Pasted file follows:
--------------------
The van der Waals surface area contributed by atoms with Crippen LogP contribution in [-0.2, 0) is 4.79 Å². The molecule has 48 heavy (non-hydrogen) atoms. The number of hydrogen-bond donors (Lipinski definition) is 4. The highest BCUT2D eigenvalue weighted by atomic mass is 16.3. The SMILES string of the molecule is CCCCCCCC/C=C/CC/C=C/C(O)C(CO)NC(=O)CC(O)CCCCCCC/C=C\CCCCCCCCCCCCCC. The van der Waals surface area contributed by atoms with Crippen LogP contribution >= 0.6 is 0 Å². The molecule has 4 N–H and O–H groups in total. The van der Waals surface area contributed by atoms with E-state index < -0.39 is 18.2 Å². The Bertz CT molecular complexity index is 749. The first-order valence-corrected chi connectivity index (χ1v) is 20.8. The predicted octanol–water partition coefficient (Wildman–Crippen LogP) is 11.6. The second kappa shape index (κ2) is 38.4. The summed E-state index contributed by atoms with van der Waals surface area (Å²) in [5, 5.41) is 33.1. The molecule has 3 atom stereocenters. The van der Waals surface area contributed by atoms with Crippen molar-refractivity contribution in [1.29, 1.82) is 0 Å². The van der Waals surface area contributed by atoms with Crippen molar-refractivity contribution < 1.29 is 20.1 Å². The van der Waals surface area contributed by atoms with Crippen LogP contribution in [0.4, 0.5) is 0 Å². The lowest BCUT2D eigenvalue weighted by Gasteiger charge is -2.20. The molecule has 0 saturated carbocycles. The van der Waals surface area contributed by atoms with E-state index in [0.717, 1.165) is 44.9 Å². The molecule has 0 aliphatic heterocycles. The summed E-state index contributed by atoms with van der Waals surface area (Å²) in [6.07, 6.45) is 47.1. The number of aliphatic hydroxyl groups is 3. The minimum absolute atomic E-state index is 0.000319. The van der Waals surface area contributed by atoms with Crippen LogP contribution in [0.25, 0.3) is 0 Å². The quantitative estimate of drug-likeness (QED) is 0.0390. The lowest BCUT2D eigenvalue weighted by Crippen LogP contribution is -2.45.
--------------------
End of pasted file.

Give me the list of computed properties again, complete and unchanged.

The van der Waals surface area contributed by atoms with Crippen LogP contribution in [-0.2, 0) is 4.79 Å². The molecule has 48 heavy (non-hydrogen) atoms. The number of hydrogen-bond donors (Lipinski definition) is 4. The highest BCUT2D eigenvalue weighted by atomic mass is 16.3. The SMILES string of the molecule is CCCCCCCC/C=C/CC/C=C/C(O)C(CO)NC(=O)CC(O)CCCCCCC/C=C\CCCCCCCCCCCCCC. The van der Waals surface area contributed by atoms with Crippen LogP contribution >= 0.6 is 0 Å². The molecule has 4 N–H and O–H groups in total. The van der Waals surface area contributed by atoms with E-state index < -0.39 is 18.2 Å². The Bertz CT molecular complexity index is 749. The first-order valence-corrected chi connectivity index (χ1v) is 20.8. The predicted octanol–water partition coefficient (Wildman–Crippen LogP) is 11.6. The second kappa shape index (κ2) is 38.4. The summed E-state index contributed by atoms with van der Waals surface area (Å²) in [5, 5.41) is 33.1. The molecule has 3 atom stereocenters. The van der Waals surface area contributed by atoms with Crippen molar-refractivity contribution in [1.29, 1.82) is 0 Å². The van der Waals surface area contributed by atoms with Crippen molar-refractivity contribution < 1.29 is 20.1 Å². The van der Waals surface area contributed by atoms with Crippen LogP contribution in [0.4, 0.5) is 0 Å². The lowest BCUT2D eigenvalue weighted by Gasteiger charge is -2.20. The molecule has 0 saturated carbocycles. The van der Waals surface area contributed by atoms with E-state index in [0.717, 1.165) is 44.9 Å². The molecule has 0 aliphatic heterocycles. The summed E-state index contributed by atoms with van der Waals surface area (Å²) in [6.07, 6.45) is 47.1. The number of aliphatic hydroxyl groups is 3. The minimum absolute atomic E-state index is 0.000319. The van der Waals surface area contributed by atoms with Crippen LogP contribution in [0.25, 0.3) is 0 Å². The quantitative estimate of drug-likeness (QED) is 0.0390. The lowest BCUT2D eigenvalue weighted by Crippen LogP contribution is -2.45.